Everything you need to do in and around the house in October.
Thank you, daylight-saving time. Not only do we get an extra hour of sleep, but with the cooler weather, you’ll also want to spend more time outside. Make sure outdoor lights are working and replace burnt out bulbs.
Store summer togs and get winter clothes ready. Sort out anything that you (or the little ones) have outgrown. Donate your too-small garments to a local charity.
The time for curling up by the fire is almost here, so prepare. Have your chimney inspected for creosote buildup, which can cause a chimney fire. Any other cleaning and repairs can be done then. Book now and don’t wait until the holidays when the services are in demand, says Clint Sanner of Hale’s Chimney Cleaning and Repair.
Don’t discard the seeds when carving the pumpkins this Halloween. Toast them as a healthful snack that you and your kids can make together. Use Lawry’s Seasoning Salt (or your favorite seasoning) and toast them in a 375-degree oven for about five minutes or until they are crispy to your liking.
Take advantage of the changing foliage and add seasonal color to your table by creating a festive centerpiece out of leaves from your yard. Gum, maple, Bradford pear, and crape myrtle leaves should form the backbone of a colorful fall arrangement.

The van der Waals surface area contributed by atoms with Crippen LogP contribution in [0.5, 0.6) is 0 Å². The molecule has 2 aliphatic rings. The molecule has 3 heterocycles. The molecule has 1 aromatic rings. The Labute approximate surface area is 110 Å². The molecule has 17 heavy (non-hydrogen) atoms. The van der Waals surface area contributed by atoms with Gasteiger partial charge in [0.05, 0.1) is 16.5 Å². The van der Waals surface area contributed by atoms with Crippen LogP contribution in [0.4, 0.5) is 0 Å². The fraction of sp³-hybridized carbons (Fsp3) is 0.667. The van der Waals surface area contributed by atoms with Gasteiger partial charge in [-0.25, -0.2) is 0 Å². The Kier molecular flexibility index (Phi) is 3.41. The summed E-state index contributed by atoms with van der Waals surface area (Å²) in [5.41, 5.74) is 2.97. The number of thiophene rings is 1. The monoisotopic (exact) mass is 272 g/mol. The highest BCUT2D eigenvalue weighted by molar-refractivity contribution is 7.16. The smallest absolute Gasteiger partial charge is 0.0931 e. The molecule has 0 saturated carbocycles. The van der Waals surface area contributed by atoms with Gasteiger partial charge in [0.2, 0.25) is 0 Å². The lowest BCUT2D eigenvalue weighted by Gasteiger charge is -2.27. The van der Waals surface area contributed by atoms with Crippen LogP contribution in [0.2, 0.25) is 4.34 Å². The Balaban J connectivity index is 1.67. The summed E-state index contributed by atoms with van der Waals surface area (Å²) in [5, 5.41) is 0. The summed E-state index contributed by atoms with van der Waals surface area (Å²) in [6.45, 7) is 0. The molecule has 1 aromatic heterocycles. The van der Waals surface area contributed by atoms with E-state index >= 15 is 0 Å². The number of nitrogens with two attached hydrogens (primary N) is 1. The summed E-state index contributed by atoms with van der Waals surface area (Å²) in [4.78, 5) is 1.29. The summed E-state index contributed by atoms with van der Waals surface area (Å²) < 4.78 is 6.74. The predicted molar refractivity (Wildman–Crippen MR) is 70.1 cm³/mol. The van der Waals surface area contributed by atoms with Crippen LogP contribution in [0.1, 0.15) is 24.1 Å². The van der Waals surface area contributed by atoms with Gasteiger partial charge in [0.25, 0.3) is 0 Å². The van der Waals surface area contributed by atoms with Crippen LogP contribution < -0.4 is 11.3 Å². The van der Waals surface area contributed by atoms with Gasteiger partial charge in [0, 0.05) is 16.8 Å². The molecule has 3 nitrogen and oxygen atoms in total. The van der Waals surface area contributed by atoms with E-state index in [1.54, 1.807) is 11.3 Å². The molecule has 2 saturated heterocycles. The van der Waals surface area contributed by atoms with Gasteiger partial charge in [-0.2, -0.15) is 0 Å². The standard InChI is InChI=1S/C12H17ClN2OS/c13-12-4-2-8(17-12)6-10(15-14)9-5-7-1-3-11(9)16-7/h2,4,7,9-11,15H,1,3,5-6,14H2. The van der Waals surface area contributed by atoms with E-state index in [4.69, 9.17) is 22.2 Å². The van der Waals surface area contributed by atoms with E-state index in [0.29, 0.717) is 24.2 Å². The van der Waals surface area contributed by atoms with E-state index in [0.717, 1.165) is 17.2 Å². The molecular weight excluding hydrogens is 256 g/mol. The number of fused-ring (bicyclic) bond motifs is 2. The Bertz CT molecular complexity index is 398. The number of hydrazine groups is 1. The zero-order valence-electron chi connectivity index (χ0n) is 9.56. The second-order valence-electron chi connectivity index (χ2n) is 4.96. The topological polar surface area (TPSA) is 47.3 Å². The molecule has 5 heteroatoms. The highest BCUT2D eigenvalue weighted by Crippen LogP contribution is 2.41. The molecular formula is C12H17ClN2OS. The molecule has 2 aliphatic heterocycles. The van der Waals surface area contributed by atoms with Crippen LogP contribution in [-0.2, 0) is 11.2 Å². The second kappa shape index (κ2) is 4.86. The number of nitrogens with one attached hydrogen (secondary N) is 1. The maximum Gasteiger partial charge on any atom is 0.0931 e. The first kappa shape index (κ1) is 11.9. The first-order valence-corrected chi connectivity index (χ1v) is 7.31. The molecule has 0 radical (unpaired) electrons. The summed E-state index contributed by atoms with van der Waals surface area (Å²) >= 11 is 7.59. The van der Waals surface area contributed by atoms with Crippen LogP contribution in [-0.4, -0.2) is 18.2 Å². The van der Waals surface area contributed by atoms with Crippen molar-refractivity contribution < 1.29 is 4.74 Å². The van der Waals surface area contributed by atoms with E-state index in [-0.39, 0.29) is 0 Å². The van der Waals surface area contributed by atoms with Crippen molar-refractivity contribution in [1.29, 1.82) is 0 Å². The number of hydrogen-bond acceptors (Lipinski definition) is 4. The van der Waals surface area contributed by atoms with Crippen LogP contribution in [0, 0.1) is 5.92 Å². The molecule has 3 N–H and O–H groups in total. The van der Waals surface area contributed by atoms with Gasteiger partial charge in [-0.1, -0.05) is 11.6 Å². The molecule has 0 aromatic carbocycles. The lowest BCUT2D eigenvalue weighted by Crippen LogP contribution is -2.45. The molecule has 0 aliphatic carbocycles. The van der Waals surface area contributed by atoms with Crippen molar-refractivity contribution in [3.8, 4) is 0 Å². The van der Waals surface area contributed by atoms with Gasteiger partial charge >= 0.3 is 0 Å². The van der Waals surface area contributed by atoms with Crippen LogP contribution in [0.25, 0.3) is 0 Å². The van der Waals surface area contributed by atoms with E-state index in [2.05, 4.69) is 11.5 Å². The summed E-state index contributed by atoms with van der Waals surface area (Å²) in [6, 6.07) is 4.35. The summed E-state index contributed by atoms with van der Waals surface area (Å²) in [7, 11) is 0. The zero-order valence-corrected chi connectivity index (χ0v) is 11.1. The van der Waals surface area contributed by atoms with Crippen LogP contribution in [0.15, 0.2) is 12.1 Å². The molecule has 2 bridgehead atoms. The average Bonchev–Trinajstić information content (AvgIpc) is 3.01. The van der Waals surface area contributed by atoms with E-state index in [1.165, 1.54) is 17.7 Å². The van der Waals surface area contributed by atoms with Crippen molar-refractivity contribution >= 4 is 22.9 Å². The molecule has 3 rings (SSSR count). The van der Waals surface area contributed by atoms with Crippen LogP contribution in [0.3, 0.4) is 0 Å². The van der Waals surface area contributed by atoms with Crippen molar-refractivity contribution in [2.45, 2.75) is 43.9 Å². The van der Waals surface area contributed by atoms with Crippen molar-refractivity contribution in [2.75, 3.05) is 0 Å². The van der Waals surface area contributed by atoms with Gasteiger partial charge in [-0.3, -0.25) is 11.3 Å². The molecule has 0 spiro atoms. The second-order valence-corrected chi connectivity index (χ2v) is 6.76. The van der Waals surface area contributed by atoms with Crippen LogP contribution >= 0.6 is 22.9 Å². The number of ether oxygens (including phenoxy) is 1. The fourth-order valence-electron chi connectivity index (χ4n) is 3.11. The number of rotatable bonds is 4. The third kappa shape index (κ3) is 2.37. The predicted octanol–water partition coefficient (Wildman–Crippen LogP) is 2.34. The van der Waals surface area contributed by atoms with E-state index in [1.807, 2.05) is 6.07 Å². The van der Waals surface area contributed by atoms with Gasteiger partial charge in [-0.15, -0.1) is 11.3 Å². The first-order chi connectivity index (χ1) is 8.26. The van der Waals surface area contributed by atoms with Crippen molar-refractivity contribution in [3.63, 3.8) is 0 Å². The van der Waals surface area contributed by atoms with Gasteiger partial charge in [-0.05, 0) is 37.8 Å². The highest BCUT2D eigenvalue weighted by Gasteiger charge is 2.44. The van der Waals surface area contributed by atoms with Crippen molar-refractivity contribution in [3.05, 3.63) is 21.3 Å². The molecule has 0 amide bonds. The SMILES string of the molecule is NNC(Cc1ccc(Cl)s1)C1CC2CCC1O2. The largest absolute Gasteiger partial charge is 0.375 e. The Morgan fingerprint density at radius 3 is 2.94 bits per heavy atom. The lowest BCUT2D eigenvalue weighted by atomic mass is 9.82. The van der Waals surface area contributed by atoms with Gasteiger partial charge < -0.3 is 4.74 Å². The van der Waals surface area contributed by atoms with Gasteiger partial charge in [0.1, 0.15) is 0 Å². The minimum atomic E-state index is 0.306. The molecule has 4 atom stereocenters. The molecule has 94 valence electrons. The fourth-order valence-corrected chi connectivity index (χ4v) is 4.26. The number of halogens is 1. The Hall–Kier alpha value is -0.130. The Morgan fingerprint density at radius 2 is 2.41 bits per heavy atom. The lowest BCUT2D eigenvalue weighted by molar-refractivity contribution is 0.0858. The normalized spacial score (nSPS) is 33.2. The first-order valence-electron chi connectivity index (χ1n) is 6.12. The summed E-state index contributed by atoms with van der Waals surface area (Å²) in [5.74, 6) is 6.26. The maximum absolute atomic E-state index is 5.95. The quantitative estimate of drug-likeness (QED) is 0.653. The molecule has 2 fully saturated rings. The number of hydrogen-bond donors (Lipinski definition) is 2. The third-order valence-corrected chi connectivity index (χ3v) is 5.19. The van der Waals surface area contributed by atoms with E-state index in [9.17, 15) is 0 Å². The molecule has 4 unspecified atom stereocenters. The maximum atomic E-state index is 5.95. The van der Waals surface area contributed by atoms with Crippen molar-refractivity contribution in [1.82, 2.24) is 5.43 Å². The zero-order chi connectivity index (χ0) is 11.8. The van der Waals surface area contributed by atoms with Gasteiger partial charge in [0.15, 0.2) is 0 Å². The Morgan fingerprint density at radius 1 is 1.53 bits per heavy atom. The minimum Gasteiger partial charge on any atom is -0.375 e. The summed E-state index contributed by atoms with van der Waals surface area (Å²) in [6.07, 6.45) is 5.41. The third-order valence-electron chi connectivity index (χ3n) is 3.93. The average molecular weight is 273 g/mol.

Plant pansy, celosia, flowering kale, and dianthus plants for winter blooms. Plant asters and mums for next year’s blooms.
Now is the time to lay seed for winter rye grass. Scalp your existing Bermuda grass, water the yard heavily, and fertilize to allow the seed to take root. Note: Winter Rye should not be used on St. Augustine lawns. You’ll need to water the yard every day until the grass is established and then switch to once or twice a week. The rye will die out as the Bermuda begins to grow back, ensuring a green lawn year-round.
Spring bulbs are now available at your nursery, but do not plant them until after Thanksgiving. Store bulbs in a cool place inside a paper bag for breathability. Keep in mind that some bulbs, such as hyacinth, tulips, and crocus, need to be chilled (in your refrigerator) for six to eight weeks before they are planted.
Plant fall vegetables such as broccoli and cauliflower.
Feed your gourd fix at the Lakewood Garden Center pumpkin patch. The pumpkins started coming in at the end of September, and the center expects to get a couple thousand of them in all. They also have an extensive selection of corn stalks, mini-pumpkins, and other gourds, as well as crotons and mums to decorate the front porch and mantel.
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